Guess the Old-School Singer

In honor of Black Music Month we're testing your knowledge of the most-iconic old-school R&B singers. Can you match these faces?
Yolanda Sangweni Jun, 11, 2012

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This R&B crooner with a three-octave vocal range was once crowned the “Prince of Motown.” In 1970 he branched out to touch on more socially conscious themes in his music, to the ire of Motown heads.

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You guessed right: Marvin Gaye, pictured here with frequent collaborator, Tammi Terrell, who died of a brain tumor in 1970.

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This Detroit beauty’s middle name is Earnestine and she’s considered a triple threat, having sung, danced and acted her way into our hearts. In 1983, over 350,000 fans waited for her to sing in the rain in a park in New York City.

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We’re talking about the boss. Ms. Diana Ross, who performed her 1983 For One and For All concert in New York’s Central Park to a record crowd.

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Once known as the King of Soul, this R&B crooner had 26 top 40 hits between 1957 and 1964 with hits like “Twistin’ the Night Away” and ’Wonderful World." He died tragically before hitting his 34th birthday.

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Singer Sam Cooke died after being shot three times by a hotel manager. He was 33.

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Besides her celebrated singing voice, this Detroit native is also one of the finest piano players of her generation. And she’s flexible: singing gospel, soul and rock.

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We’re talking about the Queen of Soul, Aretha Franklin.

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No one could make piercing shrieks and groans more iconic than this South Carolina native with the slickest dance moves of his time.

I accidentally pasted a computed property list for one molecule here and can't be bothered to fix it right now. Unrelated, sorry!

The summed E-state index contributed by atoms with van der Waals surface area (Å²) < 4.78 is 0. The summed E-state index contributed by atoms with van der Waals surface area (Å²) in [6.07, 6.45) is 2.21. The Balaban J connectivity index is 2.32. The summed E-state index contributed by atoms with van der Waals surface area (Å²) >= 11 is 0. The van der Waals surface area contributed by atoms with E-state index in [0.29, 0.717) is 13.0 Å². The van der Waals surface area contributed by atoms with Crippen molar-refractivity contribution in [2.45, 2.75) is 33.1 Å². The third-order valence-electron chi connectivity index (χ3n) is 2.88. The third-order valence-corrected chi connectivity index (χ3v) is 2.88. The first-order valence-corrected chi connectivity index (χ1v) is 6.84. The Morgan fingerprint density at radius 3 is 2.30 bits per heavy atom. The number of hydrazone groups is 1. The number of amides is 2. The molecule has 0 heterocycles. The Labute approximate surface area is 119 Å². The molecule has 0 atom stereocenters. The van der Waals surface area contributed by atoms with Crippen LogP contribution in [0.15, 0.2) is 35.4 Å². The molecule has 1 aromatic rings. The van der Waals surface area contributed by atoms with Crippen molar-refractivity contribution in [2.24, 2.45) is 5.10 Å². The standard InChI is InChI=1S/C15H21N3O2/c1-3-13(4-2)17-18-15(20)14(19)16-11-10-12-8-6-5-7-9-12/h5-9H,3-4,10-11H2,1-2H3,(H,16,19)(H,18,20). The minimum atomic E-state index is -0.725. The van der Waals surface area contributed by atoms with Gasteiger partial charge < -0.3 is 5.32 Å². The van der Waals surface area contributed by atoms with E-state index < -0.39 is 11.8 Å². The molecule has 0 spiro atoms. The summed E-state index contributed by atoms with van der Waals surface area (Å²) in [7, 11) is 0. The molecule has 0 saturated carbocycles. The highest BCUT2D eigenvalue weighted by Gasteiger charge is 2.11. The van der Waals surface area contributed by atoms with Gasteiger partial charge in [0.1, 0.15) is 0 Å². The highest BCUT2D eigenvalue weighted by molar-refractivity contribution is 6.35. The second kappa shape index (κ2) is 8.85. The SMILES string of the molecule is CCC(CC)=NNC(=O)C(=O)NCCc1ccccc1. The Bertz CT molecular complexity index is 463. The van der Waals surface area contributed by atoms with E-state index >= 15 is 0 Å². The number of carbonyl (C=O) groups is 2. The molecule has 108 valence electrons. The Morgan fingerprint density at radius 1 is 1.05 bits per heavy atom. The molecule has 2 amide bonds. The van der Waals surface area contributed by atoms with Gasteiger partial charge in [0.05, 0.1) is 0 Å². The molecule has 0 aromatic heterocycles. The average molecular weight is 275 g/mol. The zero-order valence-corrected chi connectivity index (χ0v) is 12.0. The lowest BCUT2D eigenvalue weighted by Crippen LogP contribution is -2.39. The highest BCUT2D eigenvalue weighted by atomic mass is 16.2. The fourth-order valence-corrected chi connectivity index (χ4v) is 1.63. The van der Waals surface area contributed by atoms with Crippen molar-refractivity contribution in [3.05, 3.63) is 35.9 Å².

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We’re talking about the Godfather of Soul, James Brown.

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Her brazen sexuality and powerhouse chords made this Chicago native one of the most exciting vocalists of her time. And she always took her self expression very seriously.

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You guessed it: Chaka Khan.

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Her last name is French for “the beautiful one,” and she began her career in a girl group in the late ’60s.

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Patti LaBelle (far right) began her professional career singing with Nona Hendryx and Sarah Dash as “Patti La Belle and Her Blue Belles.”

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During his illustrious career, this former backup singer sold over 25 million albums and won eight Grammys.

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He had a voice like no other. You guessed right: Luther Vandross.

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With 56 hit singles under her belt, this Jersey girl is second only to Aretha Franklin as the most-charted female vocalist on Billboard charts. Her niece was affectionately known as “the voice.”

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Singer Dionne Warwick’s niece was none other than the late Whitney Houston.

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The only female in an all-male band, this soulful singer churned out timeless hits beginning in the ’60s. One of her most famous song lyrics goes, “Neither one of us wants to be the first to say goodbye.”

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Gladys Knight is also known as the “Empress of Soul.”

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A former doo-wop singer, this celebrated singer and composer always weaved in socially conscious themes into his music. Rapper Kanye West sampled of his most popular songs for “Touch the Sky.”

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Kanye West sampled Curtis Mayfield’s “Move on Up.”

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“You made me happy this you can bet / Stood right beside me and I won’t forget,” sings this beloved singer and his band in one of their most popular songs.

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Frankie Beverly and Maze’s “Before I Let Go” is a must for anyone looking to get R&B lovers to the dance floor.

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Disco queen Donna Summer passed away in May 2012.